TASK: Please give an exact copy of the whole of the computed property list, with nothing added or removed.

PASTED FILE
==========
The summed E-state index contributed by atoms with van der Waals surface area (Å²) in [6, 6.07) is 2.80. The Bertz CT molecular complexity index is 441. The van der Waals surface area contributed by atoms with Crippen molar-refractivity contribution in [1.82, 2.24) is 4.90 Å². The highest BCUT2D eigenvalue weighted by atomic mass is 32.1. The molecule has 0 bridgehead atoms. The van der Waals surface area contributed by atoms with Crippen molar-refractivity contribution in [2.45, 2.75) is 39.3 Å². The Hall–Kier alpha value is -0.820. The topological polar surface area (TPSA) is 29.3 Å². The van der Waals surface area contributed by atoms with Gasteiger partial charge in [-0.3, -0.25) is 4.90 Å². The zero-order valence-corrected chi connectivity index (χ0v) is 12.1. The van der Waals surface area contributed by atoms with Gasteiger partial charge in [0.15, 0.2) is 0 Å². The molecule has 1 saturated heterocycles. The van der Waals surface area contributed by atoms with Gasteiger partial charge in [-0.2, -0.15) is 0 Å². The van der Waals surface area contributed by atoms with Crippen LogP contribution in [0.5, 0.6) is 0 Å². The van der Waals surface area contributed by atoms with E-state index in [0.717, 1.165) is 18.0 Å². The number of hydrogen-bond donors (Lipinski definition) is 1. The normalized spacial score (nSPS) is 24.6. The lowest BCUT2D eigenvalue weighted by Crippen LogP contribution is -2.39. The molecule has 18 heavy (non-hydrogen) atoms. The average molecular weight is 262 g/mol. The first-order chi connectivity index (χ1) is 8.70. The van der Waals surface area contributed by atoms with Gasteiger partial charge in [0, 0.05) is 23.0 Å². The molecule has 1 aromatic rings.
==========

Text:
The summed E-state index contributed by atoms with van der Waals surface area (Å²) in [6, 6.07) is 2.80. The Bertz CT molecular complexity index is 441. The van der Waals surface area contributed by atoms with Crippen molar-refractivity contribution in [1.82, 2.24) is 4.90 Å². The highest BCUT2D eigenvalue weighted by atomic mass is 32.1. The molecule has 0 bridgehead atoms. The van der Waals surface area contributed by atoms with Crippen molar-refractivity contribution in [2.45, 2.75) is 39.3 Å². The Hall–Kier alpha value is -0.820. The topological polar surface area (TPSA) is 29.3 Å². The van der Waals surface area contributed by atoms with Gasteiger partial charge in [-0.3, -0.25) is 4.90 Å². The zero-order valence-corrected chi connectivity index (χ0v) is 12.1. The van der Waals surface area contributed by atoms with Gasteiger partial charge in [0.15, 0.2) is 0 Å². The molecule has 1 saturated heterocycles. The van der Waals surface area contributed by atoms with Gasteiger partial charge in [-0.2, -0.15) is 0 Å². The van der Waals surface area contributed by atoms with Crippen LogP contribution in [0.5, 0.6) is 0 Å². The van der Waals surface area contributed by atoms with E-state index in [0.717, 1.165) is 18.0 Å². The number of hydrogen-bond donors (Lipinski definition) is 1. The normalized spacial score (nSPS) is 24.6. The lowest BCUT2D eigenvalue weighted by Crippen LogP contribution is -2.39. The molecule has 18 heavy (non-hydrogen) atoms. The average molecular weight is 262 g/mol. The first-order chi connectivity index (χ1) is 8.70. The van der Waals surface area contributed by atoms with Gasteiger partial charge in [0, 0.05) is 23.0 Å². The molecule has 1 aromatic rings.